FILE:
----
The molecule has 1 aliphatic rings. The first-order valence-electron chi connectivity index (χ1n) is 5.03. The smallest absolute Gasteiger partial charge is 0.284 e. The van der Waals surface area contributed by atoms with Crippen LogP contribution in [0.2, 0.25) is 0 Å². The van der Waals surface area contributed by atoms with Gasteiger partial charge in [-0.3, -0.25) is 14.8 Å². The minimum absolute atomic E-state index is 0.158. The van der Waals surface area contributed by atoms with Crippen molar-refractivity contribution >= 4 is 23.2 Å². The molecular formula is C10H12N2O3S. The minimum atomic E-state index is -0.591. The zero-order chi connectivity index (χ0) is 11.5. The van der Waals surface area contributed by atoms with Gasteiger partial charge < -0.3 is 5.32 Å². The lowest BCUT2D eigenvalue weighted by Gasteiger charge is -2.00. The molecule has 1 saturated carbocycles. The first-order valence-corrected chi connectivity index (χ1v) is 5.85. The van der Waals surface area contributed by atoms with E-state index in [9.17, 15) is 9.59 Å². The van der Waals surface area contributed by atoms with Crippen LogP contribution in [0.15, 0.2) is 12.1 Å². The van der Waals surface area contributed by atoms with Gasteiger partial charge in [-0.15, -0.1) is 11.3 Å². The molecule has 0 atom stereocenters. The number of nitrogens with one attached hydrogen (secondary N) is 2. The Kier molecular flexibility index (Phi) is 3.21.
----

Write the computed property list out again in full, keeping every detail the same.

The molecule has 1 aliphatic rings. The first-order valence-electron chi connectivity index (χ1n) is 5.03. The smallest absolute Gasteiger partial charge is 0.284 e. The van der Waals surface area contributed by atoms with Crippen LogP contribution in [0.2, 0.25) is 0 Å². The van der Waals surface area contributed by atoms with Gasteiger partial charge in [-0.3, -0.25) is 14.8 Å². The minimum absolute atomic E-state index is 0.158. The van der Waals surface area contributed by atoms with Crippen molar-refractivity contribution >= 4 is 23.2 Å². The molecular formula is C10H12N2O3S. The minimum atomic E-state index is -0.591. The zero-order chi connectivity index (χ0) is 11.5. The van der Waals surface area contributed by atoms with Gasteiger partial charge < -0.3 is 5.32 Å². The lowest BCUT2D eigenvalue weighted by Gasteiger charge is -2.00. The molecule has 1 saturated carbocycles. The first-order valence-corrected chi connectivity index (χ1v) is 5.85. The van der Waals surface area contributed by atoms with E-state index in [9.17, 15) is 9.59 Å². The van der Waals surface area contributed by atoms with Crippen LogP contribution in [0.15, 0.2) is 12.1 Å². The van der Waals surface area contributed by atoms with Gasteiger partial charge in [-0.15, -0.1) is 11.3 Å². The molecule has 0 atom stereocenters. The number of nitrogens with one attached hydrogen (secondary N) is 2. The Kier molecular flexibility index (Phi) is 3.21.